Battle of Adwa

BoA poster2jpg

Last night our school commemorated one of the most important events in Ethiopian history: the defeat of General Oreste Baratieri’s Italian army by Emperor Menelik II’s Ethiopian forces at Adwa on March 1, 1896.

A little background: By the late 1800s, every country in Africa was under colonial rule except Liberia and Ethiopia.  The Italians were late to the colonization party but had by then annexed Somaliland and Eritrea, both bordering Ethiopia.  The addition of Ethiopia would position Italy as a solid colonial power.

The Italians had made a treaty with Menelik in 1889 that turned out to read differently in Italian and Amharic.  The Amharic version said that Ethiopia would give certain areas over to Italy in exchange for independence; the Italian version said that all foreign affairs had to be transacted through Italian authorities.  The First Italo-Ethiopian War ensued.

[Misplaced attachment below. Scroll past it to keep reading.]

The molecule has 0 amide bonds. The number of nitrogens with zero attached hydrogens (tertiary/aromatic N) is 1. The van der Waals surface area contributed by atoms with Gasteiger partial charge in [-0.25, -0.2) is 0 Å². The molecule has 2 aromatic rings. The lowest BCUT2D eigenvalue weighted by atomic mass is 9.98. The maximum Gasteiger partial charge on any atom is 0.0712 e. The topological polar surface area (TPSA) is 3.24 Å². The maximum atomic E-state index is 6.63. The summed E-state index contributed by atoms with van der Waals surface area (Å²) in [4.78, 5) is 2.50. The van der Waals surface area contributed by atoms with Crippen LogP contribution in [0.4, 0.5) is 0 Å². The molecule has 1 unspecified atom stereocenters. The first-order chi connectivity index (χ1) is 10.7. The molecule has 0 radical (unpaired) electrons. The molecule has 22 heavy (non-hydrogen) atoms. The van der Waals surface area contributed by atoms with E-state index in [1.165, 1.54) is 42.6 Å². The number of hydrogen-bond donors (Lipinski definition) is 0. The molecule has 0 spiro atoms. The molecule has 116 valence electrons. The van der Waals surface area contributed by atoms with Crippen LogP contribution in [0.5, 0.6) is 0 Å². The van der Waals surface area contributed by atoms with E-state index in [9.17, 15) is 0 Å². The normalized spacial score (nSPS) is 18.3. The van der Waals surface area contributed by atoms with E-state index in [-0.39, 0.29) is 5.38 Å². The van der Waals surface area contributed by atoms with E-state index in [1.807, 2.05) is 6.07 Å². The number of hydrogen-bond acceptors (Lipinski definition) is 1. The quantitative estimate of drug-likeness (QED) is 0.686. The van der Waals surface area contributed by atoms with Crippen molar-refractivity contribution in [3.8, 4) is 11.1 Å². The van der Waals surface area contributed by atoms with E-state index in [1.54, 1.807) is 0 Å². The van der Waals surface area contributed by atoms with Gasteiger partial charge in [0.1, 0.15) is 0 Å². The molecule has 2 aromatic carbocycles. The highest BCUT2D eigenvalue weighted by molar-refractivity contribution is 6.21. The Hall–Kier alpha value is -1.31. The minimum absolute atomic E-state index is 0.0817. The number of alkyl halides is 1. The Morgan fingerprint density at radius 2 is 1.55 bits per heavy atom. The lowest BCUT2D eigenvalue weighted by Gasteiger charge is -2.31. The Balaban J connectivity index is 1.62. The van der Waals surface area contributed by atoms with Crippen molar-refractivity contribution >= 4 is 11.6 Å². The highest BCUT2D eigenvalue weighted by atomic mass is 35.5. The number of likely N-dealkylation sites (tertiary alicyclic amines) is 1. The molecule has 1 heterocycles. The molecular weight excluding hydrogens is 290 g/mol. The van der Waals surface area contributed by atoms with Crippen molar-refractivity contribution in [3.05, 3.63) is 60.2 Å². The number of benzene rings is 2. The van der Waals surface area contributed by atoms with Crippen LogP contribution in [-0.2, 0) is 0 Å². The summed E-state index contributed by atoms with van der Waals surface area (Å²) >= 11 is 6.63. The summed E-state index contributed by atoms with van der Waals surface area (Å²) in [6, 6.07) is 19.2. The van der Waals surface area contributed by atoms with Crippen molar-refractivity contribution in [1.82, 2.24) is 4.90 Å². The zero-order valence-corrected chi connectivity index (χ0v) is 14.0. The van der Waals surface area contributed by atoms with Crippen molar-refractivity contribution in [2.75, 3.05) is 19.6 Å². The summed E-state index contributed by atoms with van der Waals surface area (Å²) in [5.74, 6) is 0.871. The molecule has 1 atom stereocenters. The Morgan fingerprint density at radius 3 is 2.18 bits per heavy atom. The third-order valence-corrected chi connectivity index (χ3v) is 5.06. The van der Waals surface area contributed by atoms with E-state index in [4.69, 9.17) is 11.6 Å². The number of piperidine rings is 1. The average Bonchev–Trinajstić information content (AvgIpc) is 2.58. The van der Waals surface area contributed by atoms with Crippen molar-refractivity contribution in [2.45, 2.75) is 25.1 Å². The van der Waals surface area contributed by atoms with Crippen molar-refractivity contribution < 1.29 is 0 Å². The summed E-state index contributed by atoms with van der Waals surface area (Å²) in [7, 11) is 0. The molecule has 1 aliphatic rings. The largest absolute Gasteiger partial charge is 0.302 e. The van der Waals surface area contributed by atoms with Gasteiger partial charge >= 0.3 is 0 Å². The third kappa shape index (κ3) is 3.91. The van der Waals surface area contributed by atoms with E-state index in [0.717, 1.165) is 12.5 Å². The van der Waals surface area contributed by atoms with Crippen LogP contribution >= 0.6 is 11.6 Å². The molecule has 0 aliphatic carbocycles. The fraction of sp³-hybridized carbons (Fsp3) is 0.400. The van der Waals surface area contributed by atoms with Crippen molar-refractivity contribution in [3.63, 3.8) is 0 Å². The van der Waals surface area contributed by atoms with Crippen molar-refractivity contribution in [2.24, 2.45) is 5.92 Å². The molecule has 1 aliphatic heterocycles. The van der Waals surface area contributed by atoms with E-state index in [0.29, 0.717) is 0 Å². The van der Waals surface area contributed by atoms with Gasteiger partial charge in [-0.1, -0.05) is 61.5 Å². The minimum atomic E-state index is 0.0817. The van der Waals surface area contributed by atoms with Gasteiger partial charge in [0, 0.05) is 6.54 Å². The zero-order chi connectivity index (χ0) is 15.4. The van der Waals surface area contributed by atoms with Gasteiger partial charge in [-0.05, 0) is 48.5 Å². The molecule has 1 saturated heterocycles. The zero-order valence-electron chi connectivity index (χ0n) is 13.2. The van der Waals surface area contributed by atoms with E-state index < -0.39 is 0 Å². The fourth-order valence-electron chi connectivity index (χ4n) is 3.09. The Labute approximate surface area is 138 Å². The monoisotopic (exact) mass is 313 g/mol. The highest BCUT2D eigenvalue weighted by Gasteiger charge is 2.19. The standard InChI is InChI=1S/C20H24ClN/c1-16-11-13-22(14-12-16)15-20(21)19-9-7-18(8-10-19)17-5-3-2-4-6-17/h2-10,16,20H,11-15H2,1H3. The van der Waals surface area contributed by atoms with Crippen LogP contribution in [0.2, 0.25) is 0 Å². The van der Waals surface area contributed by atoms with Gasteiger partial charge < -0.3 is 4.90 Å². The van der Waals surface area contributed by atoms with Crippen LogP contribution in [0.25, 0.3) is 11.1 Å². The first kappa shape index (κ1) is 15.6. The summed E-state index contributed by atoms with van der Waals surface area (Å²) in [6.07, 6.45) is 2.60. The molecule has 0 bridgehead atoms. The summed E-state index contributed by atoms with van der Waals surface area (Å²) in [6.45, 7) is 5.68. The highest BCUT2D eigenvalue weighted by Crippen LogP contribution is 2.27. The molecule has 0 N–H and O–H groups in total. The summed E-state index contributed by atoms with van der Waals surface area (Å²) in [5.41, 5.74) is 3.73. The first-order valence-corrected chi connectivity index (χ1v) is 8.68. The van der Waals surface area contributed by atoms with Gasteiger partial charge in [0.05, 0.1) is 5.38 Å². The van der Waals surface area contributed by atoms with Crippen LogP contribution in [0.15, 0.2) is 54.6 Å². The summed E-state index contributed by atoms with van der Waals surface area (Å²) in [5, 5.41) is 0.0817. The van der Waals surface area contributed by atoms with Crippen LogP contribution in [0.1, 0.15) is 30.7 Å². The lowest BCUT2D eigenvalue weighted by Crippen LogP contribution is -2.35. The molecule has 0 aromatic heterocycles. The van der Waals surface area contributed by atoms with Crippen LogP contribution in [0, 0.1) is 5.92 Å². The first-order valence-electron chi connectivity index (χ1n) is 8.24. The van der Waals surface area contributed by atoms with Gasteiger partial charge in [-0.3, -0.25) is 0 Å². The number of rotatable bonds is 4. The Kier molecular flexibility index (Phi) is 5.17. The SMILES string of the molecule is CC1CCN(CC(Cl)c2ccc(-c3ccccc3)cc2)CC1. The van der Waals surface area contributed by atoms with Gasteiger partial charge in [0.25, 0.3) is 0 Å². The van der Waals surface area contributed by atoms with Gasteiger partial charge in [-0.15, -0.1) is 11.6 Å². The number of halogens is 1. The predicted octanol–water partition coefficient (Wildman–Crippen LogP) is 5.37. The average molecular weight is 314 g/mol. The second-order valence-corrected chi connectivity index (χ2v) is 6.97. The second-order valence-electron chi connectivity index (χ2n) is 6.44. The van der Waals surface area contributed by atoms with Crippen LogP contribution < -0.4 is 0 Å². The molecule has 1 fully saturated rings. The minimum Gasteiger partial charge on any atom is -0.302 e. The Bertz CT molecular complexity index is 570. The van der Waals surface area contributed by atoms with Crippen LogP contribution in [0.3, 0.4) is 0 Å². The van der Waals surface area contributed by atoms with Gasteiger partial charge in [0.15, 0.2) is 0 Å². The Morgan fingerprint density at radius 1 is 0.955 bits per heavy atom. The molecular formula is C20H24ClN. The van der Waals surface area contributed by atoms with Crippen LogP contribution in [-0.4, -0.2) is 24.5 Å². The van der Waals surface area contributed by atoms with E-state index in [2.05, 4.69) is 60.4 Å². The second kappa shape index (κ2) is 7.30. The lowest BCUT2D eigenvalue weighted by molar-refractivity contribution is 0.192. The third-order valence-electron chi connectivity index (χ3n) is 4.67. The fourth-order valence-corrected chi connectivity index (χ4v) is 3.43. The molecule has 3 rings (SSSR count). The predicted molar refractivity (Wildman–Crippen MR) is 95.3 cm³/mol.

I won’t get into the whole story of the final battle of that war. The gist of it is that the Italians thought they had a sure thing at Adwa, but it turns out that they made some fatal tactical errors. One of those was seriously underestimating the Ethiopian army.  When it was all done, Menelik II had preserved Ethiopia’s independence and the country was recognized from then on as a sovereign state.  Lesson learned: don’t mess with Menelik.

adwa library of congress

A painting of the battle in the US Library of Congress

I found an interesting take on Ethiopian history in this blog post.  I have no idea who the author is and I’m not going to vouch for the absolute truth of anything he says, but if you don’t mind strong opinions and a few f-bombs then you might be entertained.

A popular Ethiopian singer, Teddy Afro, recently produced this music video celebrating the Battle of Adwa.  Students here were playing it on their laptops a lot this week.

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About lornaofarabia

I am a teacher from Medford, Oregon. I currently live and work in Cairo, Egypt.
This entry was posted in Background, Ethiopia, International Community School. Bookmark the permalink.

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